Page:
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thomasp
Nov 22, 2005, 04:33 PM
I've got the previous generation PowerBook - 15" 1.5GHz with 1Gb RAM.

I'm currently in university accommodation, and due to "technical difficulties" my room has no heating (i.e.: accommodation services take forever to replace a valve in the radiator). Being in The Midlands in England, and coming from South England, there is a bit of a temperature difference...

Anyway, I've found my PB is quite a good heat source. Currently, I've been listening to iTunes with the medium-sized visualiser turned on for about 2 - 3 hours at a time. After about 15 - 20mins, an extra fan kicks in on the PB - I assume this is the graphics card fan, and it goes off about 5mins after I turn the visualiser off.

Am I harming my PB in any way doing this, or shortening its life? There is a lot of heat coming off it - slightly more than in normal operation (when the really quiet fan is the only one on) Hopefully, it won't be like this for much longer :D


Also, on an unrelated matter, what's the Terminal code in OSX10.4.2 that lists the top 10 (or however many) uptimes?

Bern
Nov 22, 2005, 04:47 PM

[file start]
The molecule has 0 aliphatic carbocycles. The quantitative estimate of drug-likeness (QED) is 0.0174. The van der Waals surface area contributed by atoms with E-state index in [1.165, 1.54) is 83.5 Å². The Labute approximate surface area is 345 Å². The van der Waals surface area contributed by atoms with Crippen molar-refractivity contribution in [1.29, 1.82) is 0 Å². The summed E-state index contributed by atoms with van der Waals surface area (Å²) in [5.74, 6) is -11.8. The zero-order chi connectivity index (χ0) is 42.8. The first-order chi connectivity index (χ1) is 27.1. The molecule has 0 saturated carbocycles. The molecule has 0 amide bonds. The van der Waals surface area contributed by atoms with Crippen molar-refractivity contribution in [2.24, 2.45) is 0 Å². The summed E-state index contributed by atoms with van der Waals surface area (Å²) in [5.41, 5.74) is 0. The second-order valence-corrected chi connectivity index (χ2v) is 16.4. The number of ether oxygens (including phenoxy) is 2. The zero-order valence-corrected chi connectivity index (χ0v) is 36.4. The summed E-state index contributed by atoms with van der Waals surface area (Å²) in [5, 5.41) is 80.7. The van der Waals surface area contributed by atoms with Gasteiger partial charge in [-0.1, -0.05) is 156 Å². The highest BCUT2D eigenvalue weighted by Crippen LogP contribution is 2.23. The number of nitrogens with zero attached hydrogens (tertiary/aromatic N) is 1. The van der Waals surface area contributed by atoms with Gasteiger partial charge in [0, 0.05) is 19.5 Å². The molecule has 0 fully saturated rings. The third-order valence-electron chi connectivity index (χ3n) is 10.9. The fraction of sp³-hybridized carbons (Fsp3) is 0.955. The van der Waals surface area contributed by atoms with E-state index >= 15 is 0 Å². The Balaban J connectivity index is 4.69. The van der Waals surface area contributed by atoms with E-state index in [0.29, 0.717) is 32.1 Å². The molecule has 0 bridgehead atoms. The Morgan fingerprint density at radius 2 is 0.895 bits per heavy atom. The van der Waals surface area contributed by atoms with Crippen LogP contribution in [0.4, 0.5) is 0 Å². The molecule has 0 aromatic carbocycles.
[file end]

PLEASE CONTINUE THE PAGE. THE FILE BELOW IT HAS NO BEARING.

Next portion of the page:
To answer your first question, no it won't harm your Powerbook that's why the fan is there.

For your second question in Terminal just type "uptime" (without the inverted commas) and you will get something like this:-

12:05AM up 8:19, 1 user, load averages: 0.84, 1.30, 1.26

The first item is the current time, as defined by your system clock. The next item "up" is how long your system has been running since the last boot. Then you see how many users have logged in during that time. Finally, you see the average system load (the load on the processor) over the last 1, 5, and 15 minutes respectively.

Subliving
Nov 22, 2005, 04:49 PM
Wow... I never realised they gave of that much heat...

Subliving

thomasp
Nov 22, 2005, 04:57 PM
To answer your first question, no it won't harm your Powerbook that's why the fan is there.

For your second question in Terminal just type "uptime" (without the inverted commas) and you will get something like this:-

12:05AM up 8:19, 1 user, load averages: 0.84, 1.30, 1.26

The first item is the current time, as defined by your system clock. The next item "up" is how long your system has been running since the last boot. Then you see how many users have logged in during that time. Finally, you see the average system load (the load on the processor) over the last 1, 5, and 15 minutes respectively.

I know about the uptime command - there was another command I found somewhere that sounded nothing like uptime (I think it was two words) that printed the 10 longest times between boots.


Thanks for the words of wisdom on the PB :) Now all I've got to hope is that the veneer on my desk stays glued down with all that heat :D